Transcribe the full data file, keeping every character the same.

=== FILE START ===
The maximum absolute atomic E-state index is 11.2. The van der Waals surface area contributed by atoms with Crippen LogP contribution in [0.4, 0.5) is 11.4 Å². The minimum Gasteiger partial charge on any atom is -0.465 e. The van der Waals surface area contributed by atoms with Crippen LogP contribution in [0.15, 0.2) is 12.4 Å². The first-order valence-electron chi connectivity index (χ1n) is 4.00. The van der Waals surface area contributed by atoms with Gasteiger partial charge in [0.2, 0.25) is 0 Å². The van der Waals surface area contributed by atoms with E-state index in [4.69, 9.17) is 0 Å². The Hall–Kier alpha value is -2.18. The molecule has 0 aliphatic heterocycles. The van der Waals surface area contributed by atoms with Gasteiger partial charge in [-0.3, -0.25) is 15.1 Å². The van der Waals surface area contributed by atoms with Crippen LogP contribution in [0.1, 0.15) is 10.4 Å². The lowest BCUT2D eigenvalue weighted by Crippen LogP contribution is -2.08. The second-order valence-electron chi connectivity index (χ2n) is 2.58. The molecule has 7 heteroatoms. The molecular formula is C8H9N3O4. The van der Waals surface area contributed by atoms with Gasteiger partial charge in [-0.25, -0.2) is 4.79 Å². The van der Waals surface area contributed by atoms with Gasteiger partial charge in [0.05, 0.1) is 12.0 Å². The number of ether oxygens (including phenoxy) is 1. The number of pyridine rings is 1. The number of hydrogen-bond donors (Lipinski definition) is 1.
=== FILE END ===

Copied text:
The maximum absolute atomic E-state index is 11.2. The van der Waals surface area contributed by atoms with Crippen LogP contribution in [0.4, 0.5) is 11.4 Å². The minimum Gasteiger partial charge on any atom is -0.465 e. The van der Waals surface area contributed by atoms with Crippen LogP contribution in [0.15, 0.2) is 12.4 Å². The first-order valence-electron chi connectivity index (χ1n) is 4.00. The van der Waals surface area contributed by atoms with Gasteiger partial charge in [0.2, 0.25) is 0 Å². The van der Waals surface area contributed by atoms with E-state index in [4.69, 9.17) is 0 Å². The Hall–Kier alpha value is -2.18. The molecule has 0 aliphatic heterocycles. The van der Waals surface area contributed by atoms with Gasteiger partial charge in [-0.3, -0.25) is 15.1 Å². The van der Waals surface area contributed by atoms with Crippen LogP contribution in [0.1, 0.15) is 10.4 Å². The lowest BCUT2D eigenvalue weighted by Crippen LogP contribution is -2.08. The second-order valence-electron chi connectivity index (χ2n) is 2.58. The molecule has 7 heteroatoms. The molecular formula is C8H9N3O4. The van der Waals surface area contributed by atoms with Gasteiger partial charge in [-0.25, -0.2) is 4.79 Å². The van der Waals surface area contributed by atoms with Gasteiger partial charge in [0.05, 0.1) is 12.0 Å². The number of ether oxygens (including phenoxy) is 1. The number of pyridine rings is 1. The number of hydrogen-bond donors (Lipinski definition) is 1.